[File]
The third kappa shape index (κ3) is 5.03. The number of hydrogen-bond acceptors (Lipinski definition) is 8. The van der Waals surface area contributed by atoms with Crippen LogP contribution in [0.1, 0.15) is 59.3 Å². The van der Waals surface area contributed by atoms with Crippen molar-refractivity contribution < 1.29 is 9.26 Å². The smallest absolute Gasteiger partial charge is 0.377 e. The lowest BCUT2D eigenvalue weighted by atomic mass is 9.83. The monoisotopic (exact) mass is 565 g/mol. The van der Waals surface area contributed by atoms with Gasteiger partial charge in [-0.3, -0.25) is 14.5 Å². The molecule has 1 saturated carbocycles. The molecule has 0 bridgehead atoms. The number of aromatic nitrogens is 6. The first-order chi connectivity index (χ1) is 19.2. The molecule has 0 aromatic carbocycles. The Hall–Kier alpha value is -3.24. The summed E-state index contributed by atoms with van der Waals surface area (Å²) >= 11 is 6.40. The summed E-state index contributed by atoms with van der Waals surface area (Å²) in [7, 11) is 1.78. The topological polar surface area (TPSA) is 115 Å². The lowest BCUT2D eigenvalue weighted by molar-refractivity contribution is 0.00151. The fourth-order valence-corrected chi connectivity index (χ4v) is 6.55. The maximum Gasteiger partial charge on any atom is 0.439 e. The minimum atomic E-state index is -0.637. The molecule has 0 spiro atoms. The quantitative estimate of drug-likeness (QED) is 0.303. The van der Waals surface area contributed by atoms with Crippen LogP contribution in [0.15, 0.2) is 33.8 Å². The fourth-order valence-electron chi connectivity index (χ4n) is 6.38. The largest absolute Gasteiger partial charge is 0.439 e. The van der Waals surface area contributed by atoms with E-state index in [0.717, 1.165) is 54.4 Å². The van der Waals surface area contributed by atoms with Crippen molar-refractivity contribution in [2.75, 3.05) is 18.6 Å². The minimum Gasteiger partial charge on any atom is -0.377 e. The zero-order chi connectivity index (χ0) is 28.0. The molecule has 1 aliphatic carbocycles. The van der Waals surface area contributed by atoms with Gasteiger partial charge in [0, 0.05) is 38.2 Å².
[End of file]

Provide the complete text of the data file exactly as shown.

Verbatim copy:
The third kappa shape index (κ3) is 5.03. The number of hydrogen-bond acceptors (Lipinski definition) is 8. The van der Waals surface area contributed by atoms with Crippen LogP contribution in [0.1, 0.15) is 59.3 Å². The van der Waals surface area contributed by atoms with Crippen molar-refractivity contribution < 1.29 is 9.26 Å². The smallest absolute Gasteiger partial charge is 0.377 e. The lowest BCUT2D eigenvalue weighted by atomic mass is 9.83. The monoisotopic (exact) mass is 565 g/mol. The van der Waals surface area contributed by atoms with Gasteiger partial charge in [-0.3, -0.25) is 14.5 Å². The molecule has 1 saturated carbocycles. The molecule has 0 bridgehead atoms. The number of aromatic nitrogens is 6. The first-order chi connectivity index (χ1) is 19.2. The molecule has 0 aromatic carbocycles. The Hall–Kier alpha value is -3.24. The summed E-state index contributed by atoms with van der Waals surface area (Å²) >= 11 is 6.40. The summed E-state index contributed by atoms with van der Waals surface area (Å²) in [7, 11) is 1.78. The topological polar surface area (TPSA) is 115 Å². The lowest BCUT2D eigenvalue weighted by molar-refractivity contribution is 0.00151. The fourth-order valence-corrected chi connectivity index (χ4v) is 6.55. The maximum Gasteiger partial charge on any atom is 0.439 e. The minimum atomic E-state index is -0.637. The molecule has 0 spiro atoms. The quantitative estimate of drug-likeness (QED) is 0.303. The van der Waals surface area contributed by atoms with Crippen LogP contribution in [0.15, 0.2) is 33.8 Å². The fourth-order valence-electron chi connectivity index (χ4n) is 6.38. The largest absolute Gasteiger partial charge is 0.439 e. The van der Waals surface area contributed by atoms with E-state index in [0.717, 1.165) is 54.4 Å². The van der Waals surface area contributed by atoms with Crippen molar-refractivity contribution in [2.75, 3.05) is 18.6 Å². The minimum Gasteiger partial charge on any atom is -0.377 e. The zero-order chi connectivity index (χ0) is 28.0. The molecule has 1 aliphatic carbocycles. The van der Waals surface area contributed by atoms with Gasteiger partial charge in [0, 0.05) is 38.2 Å².